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but is willing to be carried by the strength of another, just the course that is taken ; he is not subject to constraint, because his will is not opposed. A man's being forced to any thing, implies that his will is counteracted. If his will does not stand opposed to the pow. er, which is exercised upon him, no one will pretend, that he is forced, or constrained. If the term is ever otherwise used, it is not in its natural, but in a figurative, sense. Should an admiral, at sea, finding it impossible to escape the enemy, or make any effectual resistance, at length set fire to his own fleet, no doubt he would justify the deed by say. ing, he was constrained to do it ; but this would not imply, that he was less voluntary in the act, than he would have been in the act of firing the enemy's fleet, could he have fouad an opportunity of doing it. This would be a figurative use of the term, expressing the great urgency of the reasons, under which he acted. A inan is forced, 'when he has a will, but that will cannot be gratified, or complied with. But, if he has no will at all, concerning any particular matter, how can he be said to be forced? And what hardship, or ground of complaint, is 'there in any force, that leaves the wjil en.. tire, unobstructed, and in a way to be gratified, in all it seeks ? That, which, generally, grieves inankind, and interrupts their tranquility, is the obstacles which are thrown in the way of their realizing the things, that are agrecable to their wills, and not that their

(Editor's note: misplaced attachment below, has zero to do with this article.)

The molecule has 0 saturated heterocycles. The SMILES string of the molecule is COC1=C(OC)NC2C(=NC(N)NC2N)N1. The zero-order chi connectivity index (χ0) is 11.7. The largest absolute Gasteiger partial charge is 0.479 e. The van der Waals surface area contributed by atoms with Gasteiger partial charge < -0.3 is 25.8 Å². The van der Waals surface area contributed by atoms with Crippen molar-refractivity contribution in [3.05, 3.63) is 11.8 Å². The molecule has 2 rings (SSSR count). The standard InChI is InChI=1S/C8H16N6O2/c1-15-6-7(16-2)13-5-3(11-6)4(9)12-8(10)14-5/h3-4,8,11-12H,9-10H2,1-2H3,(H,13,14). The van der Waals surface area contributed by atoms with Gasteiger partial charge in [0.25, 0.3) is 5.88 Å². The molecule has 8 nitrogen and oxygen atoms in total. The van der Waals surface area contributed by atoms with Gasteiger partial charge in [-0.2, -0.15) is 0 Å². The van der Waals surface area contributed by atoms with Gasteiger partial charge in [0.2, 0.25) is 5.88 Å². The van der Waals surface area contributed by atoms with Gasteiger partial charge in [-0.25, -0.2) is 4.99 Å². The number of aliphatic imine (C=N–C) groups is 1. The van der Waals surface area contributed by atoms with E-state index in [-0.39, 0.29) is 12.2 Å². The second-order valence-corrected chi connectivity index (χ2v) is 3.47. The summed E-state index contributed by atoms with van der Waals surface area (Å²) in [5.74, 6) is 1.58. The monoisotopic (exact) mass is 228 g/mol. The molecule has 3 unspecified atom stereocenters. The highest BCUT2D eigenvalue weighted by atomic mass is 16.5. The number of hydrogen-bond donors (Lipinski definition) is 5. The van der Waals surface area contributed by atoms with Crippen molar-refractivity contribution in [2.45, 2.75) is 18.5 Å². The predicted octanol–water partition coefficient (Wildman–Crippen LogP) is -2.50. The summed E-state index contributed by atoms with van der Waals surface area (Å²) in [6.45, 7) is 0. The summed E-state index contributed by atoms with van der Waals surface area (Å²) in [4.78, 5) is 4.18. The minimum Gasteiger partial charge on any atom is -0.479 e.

wills are as they be. The happiness a person has in willing and doing cannot be lessened by any thought, respecting the cause or man. ner of the existence of such an exercise. Suppose a person's mind engaged in willing the relief of an indigent and distressed neighbour; would it at all diminish the satisfaction, arising froin it, could he be made to believe,, that such exercises of his will were necessa: ry, or constrained ? It is evident, his happiness springs from the benevolent exercises, theinselves, and that it is, therefore, quite immaterial to him, as respects the pleasure, immediately issuing from them, whether the cause of them is grounded in something, called necessity, constraint, or contingence, or any thing else. It would be extremely hardi to point out any symptom, by which a con.. strained act of will may be distinguished from one, that is unconstrained. The murderers; of St. Stephen, in the height of their rage a-. gainst him, willed his death : now, suppose, after their fury is moderated, they begin to reflect upon their cruelty, and wish to find something to aliay the guilt of the deed.. They enquire, whether their wills were not: under a constraint. How may they come to a decision upon this question ? Are they, for this